But let every one that fears God remember, that the glory of God is the first and chief thing that we are to ask for, and to desire, and seek, even before our own good. Now, that we and others may do this, we are taught, in the next place, to pray,

III. Thy kingdom come! Now this does not mean the kingdom of God's providence, which rules over all; this cannot be said to come, for it is come already, and will never cease; but it means that

spiritual kingdom which Christ came to set up in the world. That kingdom of the Messiah, which the pious Jews had long expected, and which, when this prayer was given to the disciples, was said to be at hand. This kingdom of Christ did come soon after. It was set up when Christ ascended to heaven, and the Spirit descended from it. But still the prayer is as necessary as ever: for we pray that this kingdom may be established in our hearts, and extended to all the world.

The kingdom of Christ is erected on purpose to destroy the kingdom of Satan. The devil has usurped a dominion over all mankind; and though he does not now possess the bodies of men, as once he did, yet he "ruleth in the hearts of the children of disobedience," who are "led captive by him at his will:" and in some parts of the world he is actually worshipped as God. Now, in order to destroy this infernal kingdom, Jesus Christ came into the world; he overcame Satan in all his attempts to seduce him; and on the cross he spoiled principalities and powers, and conquered when he fell; he deprived Satan of his power, and led captivity captive. Wherever he sends his gospel, he proclaims liberty; and wherever he gives his grace to any person, there Satan is dethroned; and being made willing to submit to Christ, the believer is translated out of Satan's kingdom of sin and darkness, into the holy and happy kingdom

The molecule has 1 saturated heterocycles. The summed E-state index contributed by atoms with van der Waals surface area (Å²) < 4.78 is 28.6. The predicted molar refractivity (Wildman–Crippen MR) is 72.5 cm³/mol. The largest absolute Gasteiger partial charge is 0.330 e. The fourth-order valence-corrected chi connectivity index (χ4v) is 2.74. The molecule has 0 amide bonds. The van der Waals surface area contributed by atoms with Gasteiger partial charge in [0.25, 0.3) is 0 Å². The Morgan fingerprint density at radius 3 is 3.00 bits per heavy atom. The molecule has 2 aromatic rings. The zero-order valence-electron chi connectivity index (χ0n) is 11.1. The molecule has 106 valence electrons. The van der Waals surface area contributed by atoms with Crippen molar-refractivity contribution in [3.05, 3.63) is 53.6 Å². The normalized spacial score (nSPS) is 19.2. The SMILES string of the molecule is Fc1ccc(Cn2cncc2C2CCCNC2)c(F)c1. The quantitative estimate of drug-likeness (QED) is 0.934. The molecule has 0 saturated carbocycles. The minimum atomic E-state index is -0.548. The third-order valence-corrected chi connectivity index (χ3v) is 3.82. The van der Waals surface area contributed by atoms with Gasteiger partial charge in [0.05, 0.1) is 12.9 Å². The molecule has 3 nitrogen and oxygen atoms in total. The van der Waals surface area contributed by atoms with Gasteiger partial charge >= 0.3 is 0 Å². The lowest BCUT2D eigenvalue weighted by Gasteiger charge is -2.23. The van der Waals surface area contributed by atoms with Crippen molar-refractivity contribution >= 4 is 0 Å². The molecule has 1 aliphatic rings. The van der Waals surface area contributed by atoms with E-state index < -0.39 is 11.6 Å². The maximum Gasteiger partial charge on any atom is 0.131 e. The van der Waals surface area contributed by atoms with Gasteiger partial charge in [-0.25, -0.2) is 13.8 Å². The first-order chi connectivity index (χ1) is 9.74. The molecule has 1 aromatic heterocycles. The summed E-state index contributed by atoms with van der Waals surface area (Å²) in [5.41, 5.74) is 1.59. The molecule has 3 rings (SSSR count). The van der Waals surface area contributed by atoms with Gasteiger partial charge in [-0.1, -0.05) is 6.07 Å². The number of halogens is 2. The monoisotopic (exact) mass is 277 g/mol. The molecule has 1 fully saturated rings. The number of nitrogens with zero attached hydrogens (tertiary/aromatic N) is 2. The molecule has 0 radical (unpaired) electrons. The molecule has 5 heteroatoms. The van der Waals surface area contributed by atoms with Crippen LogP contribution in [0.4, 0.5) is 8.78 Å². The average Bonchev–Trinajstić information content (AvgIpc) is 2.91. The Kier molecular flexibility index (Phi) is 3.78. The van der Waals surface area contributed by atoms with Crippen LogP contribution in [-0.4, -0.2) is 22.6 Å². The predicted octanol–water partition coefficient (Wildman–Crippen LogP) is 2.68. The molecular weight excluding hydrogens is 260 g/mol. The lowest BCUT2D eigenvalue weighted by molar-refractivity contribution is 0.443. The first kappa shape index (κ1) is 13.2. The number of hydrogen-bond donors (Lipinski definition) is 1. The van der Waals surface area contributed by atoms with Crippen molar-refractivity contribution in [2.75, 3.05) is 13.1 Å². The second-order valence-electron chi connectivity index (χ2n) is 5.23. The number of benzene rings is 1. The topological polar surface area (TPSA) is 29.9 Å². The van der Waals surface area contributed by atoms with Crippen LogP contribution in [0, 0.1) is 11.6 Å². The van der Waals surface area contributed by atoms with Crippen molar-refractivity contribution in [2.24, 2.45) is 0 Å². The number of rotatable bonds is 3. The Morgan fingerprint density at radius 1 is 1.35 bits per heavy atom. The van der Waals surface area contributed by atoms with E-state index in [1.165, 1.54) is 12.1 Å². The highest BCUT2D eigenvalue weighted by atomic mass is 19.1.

of God's dear Son.

Now when we say, thy kingdom come, we pray that the light, power, liberty, and glory of Christ's spiritual kingdom may be more fully experienced in our own hearts, more fully established in our own souls. For, as one observes, "In worship we pay our homage to God. In the word, we come to learn his laws. In the sacrament, we renew our oaths of allegiance. In almsgiving, we pay him tribute. In

prayer, we ask him leave, and praise is our rent to the great Lord, from whom we hold our all."

Thus also we express our souls' desire for our poor fellow-sinners. Deeply affected with the state of Heathens, Jews, Mahometans, and wicked Christians, we pour forth our souls in holy longings for their conversion, earnestly desiring the joyful day when it shall be said "The kingdoms of this world are become the kingdoms of our Lord and of his Christ, and he shall reign for ever and ever." Rev. xi. 15.